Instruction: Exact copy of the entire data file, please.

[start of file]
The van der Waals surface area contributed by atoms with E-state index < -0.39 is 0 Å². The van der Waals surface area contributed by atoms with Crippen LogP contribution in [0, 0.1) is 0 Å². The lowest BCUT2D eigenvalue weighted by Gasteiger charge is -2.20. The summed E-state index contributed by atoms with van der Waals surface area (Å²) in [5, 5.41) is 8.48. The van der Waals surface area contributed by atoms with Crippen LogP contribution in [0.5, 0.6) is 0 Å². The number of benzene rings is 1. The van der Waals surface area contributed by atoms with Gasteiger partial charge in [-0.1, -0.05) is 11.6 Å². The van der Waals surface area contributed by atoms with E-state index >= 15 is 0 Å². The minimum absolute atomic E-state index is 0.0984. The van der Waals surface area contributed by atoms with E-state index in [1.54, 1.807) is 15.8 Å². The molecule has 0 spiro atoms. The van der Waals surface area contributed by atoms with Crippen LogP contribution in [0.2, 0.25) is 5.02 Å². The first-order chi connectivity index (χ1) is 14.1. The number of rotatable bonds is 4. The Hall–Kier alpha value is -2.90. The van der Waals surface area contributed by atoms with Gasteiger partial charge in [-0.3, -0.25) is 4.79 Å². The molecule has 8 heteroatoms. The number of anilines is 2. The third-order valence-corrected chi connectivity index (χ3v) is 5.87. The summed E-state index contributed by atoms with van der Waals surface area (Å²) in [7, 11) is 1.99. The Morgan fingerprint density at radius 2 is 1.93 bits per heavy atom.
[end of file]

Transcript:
The van der Waals surface area contributed by atoms with E-state index < -0.39 is 0 Å². The van der Waals surface area contributed by atoms with Crippen LogP contribution in [0, 0.1) is 0 Å². The lowest BCUT2D eigenvalue weighted by Gasteiger charge is -2.20. The summed E-state index contributed by atoms with van der Waals surface area (Å²) in [5, 5.41) is 8.48. The van der Waals surface area contributed by atoms with Crippen LogP contribution in [0.5, 0.6) is 0 Å². The number of benzene rings is 1. The van der Waals surface area contributed by atoms with Gasteiger partial charge in [-0.1, -0.05) is 11.6 Å². The van der Waals surface area contributed by atoms with E-state index >= 15 is 0 Å². The minimum absolute atomic E-state index is 0.0984. The van der Waals surface area contributed by atoms with E-state index in [1.54, 1.807) is 15.8 Å². The molecule has 0 spiro atoms. The van der Waals surface area contributed by atoms with Crippen LogP contribution in [0.2, 0.25) is 5.02 Å². The first-order chi connectivity index (χ1) is 14.1. The number of rotatable bonds is 4. The Hall–Kier alpha value is -2.90. The van der Waals surface area contributed by atoms with Gasteiger partial charge in [-0.3, -0.25) is 4.79 Å². The molecule has 8 heteroatoms. The number of anilines is 2. The third-order valence-corrected chi connectivity index (χ3v) is 5.87. The summed E-state index contributed by atoms with van der Waals surface area (Å²) in [7, 11) is 1.99. The Morgan fingerprint density at radius 2 is 1.93 bits per heavy atom.